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shown in figure 1 connects the two. While the people playing the melody take a breath, the oboe connects the two sections at measure 4. There are two points of relaxation: measures 4 and 8. If these points are ignored through the elimination of the breath, the musical structure is obscured. There are multiple smaller structural elements within the phrase, including several arrival points, which are labeled 1-6 in the example. These indicate structural contours of the melody, parallel to clauses in a written sentence. All of the notes are connected and rise and fall in intensity as the music dictates. Some conflict some- what with the marked dynamics. Each half of the phrase has the same relative melodic contour:

an arch with an E-flat as its highest note. Almost naturally, these two E-flats (#2 & 4) are arrival points; number 4 represents the most important part of the entire phrase. It must be emphasized that the highest note of the phrase does not always receive the greatest stress, although it does here.

The dotted lines in figure 1 approximate the proposed sense of

direction for the phrase. However, it is absolutely vital that a sense of the whole be maintained. With the six arrival points indicated, it might appear that the line should be broken into many different parts with swooping crescendos and decrescendos. This is absolutely not the case. These points are intended to be part of a whole with swells, perhaps like gentle waves on a lake. They are not units of singular importance but part of the larger whole; the listener should not become seasick. Many motives need to be connected to show the sense of line. For those interested in more detail, The Art of Interpretation of

Band Music provides a more thorough discussion about both phras- ing in general and interpreting Elsa’s Procession specifically.2

Musical Meaning = Understanding Structure As I have written several times in previous articles for TEMPO,

interpretation is not just about producing a technically accurate and clean performance. This does not mean that accuracy is unimport- ant. However, some band directors work almost entirely on technical purity and ignore musical meaning. Likewise, fashioning one’s interpretation is more than simply

feeling the music. Understanding structure is of vital importance in discovering and conveying the musical meaning of a given composition.

In preparing a work for performance, one should be able to identify the function of each note (appoggiatura, passing tone, neighbor tone, etc.). This is the first step to- ward revealing the music’s grammatical structure. Once one knows the function of a note, it will never change. The grammatical functions of the individual notes having been determined, identifying the skeletal structure of the music, often obscured beneath hordes of ornamental notes, is the next step. When this underlying framework is understood, then the phrasing and articulation of music become clear in almost every instance. Defining this grammatical structure lead one to communicate the music’s true meaning.3

OCTOBER 2013 51

There are many parallels between language and music in terms

of form. These can be very helpful in teaching about structure and phrasing.

Language Syllable Word Clause

Sentence Paragraph Chapter


Music Note

Motive or notes

Motive or sub-phrase Phrase

Small section (period, etc.)

Section (exposition, development, recapitulation, movement, etc.) Composition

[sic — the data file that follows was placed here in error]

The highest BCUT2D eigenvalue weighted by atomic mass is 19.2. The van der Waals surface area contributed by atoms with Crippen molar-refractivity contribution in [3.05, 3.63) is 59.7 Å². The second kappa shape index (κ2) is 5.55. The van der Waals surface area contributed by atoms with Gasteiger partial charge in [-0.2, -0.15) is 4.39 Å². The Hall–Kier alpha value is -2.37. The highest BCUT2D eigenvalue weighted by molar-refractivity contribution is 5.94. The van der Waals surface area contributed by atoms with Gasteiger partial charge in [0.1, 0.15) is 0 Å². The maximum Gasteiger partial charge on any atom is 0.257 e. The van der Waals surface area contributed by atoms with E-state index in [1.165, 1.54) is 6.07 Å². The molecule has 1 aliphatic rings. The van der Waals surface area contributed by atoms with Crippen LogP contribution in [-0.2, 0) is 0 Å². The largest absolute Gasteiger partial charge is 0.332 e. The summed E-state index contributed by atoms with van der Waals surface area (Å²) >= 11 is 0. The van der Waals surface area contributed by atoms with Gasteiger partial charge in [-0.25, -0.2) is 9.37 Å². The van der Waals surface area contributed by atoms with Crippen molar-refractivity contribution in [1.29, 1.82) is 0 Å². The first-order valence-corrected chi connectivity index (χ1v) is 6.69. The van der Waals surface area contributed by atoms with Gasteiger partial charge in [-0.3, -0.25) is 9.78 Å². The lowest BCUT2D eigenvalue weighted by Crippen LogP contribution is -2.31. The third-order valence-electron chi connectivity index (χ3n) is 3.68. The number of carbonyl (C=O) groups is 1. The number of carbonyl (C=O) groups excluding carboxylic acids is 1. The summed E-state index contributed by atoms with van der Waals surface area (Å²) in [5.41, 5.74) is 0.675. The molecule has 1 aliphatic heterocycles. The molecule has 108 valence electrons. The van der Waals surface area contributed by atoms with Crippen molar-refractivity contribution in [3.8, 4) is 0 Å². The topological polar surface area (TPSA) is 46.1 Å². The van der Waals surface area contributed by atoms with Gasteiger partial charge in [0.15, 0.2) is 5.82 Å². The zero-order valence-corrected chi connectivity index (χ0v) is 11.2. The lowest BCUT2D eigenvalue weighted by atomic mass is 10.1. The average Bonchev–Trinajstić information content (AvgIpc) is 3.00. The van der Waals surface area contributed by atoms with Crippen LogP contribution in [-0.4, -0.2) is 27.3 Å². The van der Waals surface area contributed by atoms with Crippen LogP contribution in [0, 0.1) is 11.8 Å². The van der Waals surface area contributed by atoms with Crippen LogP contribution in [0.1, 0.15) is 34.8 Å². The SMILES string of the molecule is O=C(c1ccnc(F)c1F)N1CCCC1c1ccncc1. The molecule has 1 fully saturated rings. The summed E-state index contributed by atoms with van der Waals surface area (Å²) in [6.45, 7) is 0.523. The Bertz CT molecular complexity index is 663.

When we speak or write, we do not normally think about syl-

lables or words. We think about a given idea and then convey it in language. When young children learn how to read, they first learn letters and then short words. When they read an early sentence, “See Jane Run” they are decoding words and probably do not have a men- tal image of a young girl running, which is the message of the sen- tence. Language is intended to convey meaning. Just as we don’t speak in separate syllables and words, we should not play notes. Instead we should play in phrases. Notes are grouped together to form motives that are further connected to form larger units and phrases, just as syllables, words, and clauses are brought together to form a sentence. All sentences have punctuation: commas, semi-colons, colons, dashes, question marks, exclamation points, and periods. Without these markers, the meaning of language is blurred. They give shape to the writing or speech. The same is true for music. Musical punctuation gives shape

to work. In the Elsa’s Procession example (figure 1), one might see a comma at measure 4 and a period or semi-colon at measure 8. More conclusive phrases could end with an exclamation point or a ques- tion mark. Eliminating punctuation obscures musicality. This brings us back to the original point of obscuring the phrase to avoid poor precision. Obviously the phrases in some works need to be blurred how-

ever to develop a universal policy to never breath in order to obscure possible performance errors seems to be wrong to deliberately go against basic musical principles does not help to foster the musical education of young students music needs punctuation it is a primary element to show musical content Oops—I forgot the periods! Don’t forget to phrase. It’s the mu- sical thing to do.


1. William Berz. “Considering the Importance of Structure.” TEMPO, 67, no. 4, (May 2013), p. 54.

2. William Berz. “The Art of Interpretation of Band Music.” The Art of Interpretation of Band Music, ed. M. Walker. Chicago: GIA Publications, 2013, pp. 81-102.

3. David McGill. “Sound in Motion: A Performer’s Guide to Greater Musical Expression”. Bloomington, IN: Indiana University Press, 2007, p. 26.


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